After leaving the park we pass through a few blocks of Spanish Harlem, with its bodegas on street corners and shrines with lit votive candles. The people dress differently, the women in tight dresses and the men in pressed pants, each gender gathered in little pods, speaking in swift animated Spanish. Let the great world spin.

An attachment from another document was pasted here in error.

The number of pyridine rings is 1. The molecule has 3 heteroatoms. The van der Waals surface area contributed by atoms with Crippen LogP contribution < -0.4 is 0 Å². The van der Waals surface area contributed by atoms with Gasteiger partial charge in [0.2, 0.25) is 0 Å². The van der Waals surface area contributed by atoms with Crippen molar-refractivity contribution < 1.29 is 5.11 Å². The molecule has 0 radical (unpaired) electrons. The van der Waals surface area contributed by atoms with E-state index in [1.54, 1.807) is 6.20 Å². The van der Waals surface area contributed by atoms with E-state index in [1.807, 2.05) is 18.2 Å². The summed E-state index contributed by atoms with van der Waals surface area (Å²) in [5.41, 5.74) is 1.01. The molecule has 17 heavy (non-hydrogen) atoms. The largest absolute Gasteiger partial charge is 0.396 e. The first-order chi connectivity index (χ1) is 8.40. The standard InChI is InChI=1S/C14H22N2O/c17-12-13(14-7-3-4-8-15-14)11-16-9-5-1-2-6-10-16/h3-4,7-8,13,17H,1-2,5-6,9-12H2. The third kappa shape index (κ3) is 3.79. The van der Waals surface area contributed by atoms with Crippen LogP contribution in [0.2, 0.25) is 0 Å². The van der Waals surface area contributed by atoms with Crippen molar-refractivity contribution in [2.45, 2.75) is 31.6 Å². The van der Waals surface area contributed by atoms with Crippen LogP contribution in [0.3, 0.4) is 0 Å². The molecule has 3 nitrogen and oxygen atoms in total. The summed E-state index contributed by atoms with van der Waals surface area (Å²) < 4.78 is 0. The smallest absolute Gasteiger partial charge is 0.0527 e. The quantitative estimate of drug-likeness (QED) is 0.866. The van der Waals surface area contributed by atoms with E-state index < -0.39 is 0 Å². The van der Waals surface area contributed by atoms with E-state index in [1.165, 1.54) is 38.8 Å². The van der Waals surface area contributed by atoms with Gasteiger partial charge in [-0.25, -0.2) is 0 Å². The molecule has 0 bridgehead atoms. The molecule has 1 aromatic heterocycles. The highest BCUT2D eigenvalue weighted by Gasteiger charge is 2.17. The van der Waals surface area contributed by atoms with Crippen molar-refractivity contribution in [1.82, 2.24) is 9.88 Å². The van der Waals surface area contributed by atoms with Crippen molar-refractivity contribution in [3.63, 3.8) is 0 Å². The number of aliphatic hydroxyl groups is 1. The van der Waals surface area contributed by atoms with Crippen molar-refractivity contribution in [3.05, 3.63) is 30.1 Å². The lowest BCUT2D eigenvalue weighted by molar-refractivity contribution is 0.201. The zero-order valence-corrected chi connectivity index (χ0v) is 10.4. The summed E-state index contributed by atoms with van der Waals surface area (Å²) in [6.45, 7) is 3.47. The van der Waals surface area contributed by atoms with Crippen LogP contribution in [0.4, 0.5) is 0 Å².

At long last we arrive at the apartment. Thirty-odd years ago I walked into this same apartment when it was an abandoned building. At that time the city, in its strategy to rehabilitate these gutted-out apartments, made a deal with people: a nearly free apartment in exchange for the sweat of ripping it apart and renovating it, floorboard IMG_4225by floorboard. Thirty years later the apartment is a palace, with cupboards that close with gentle magnets, and two bathrooms with marble tiles, and a flat-screen TV. My room is still the same, the twin bed where I slept for months while I completed writing my Master’s thesis on Joyce’s Ulysses with the help of the Columbia University library. That’s right: months. Theresa and David, in their infinite spirit of generosity, invited me to stay here to complete a project that was crushing me. I also stayed here each of the three times I ran the New York City marathon, and stayed here 11 years ago when I read from my book Serendib at a Barnes and Noble on Broadway and another independent bookshop down in Greenwich Village.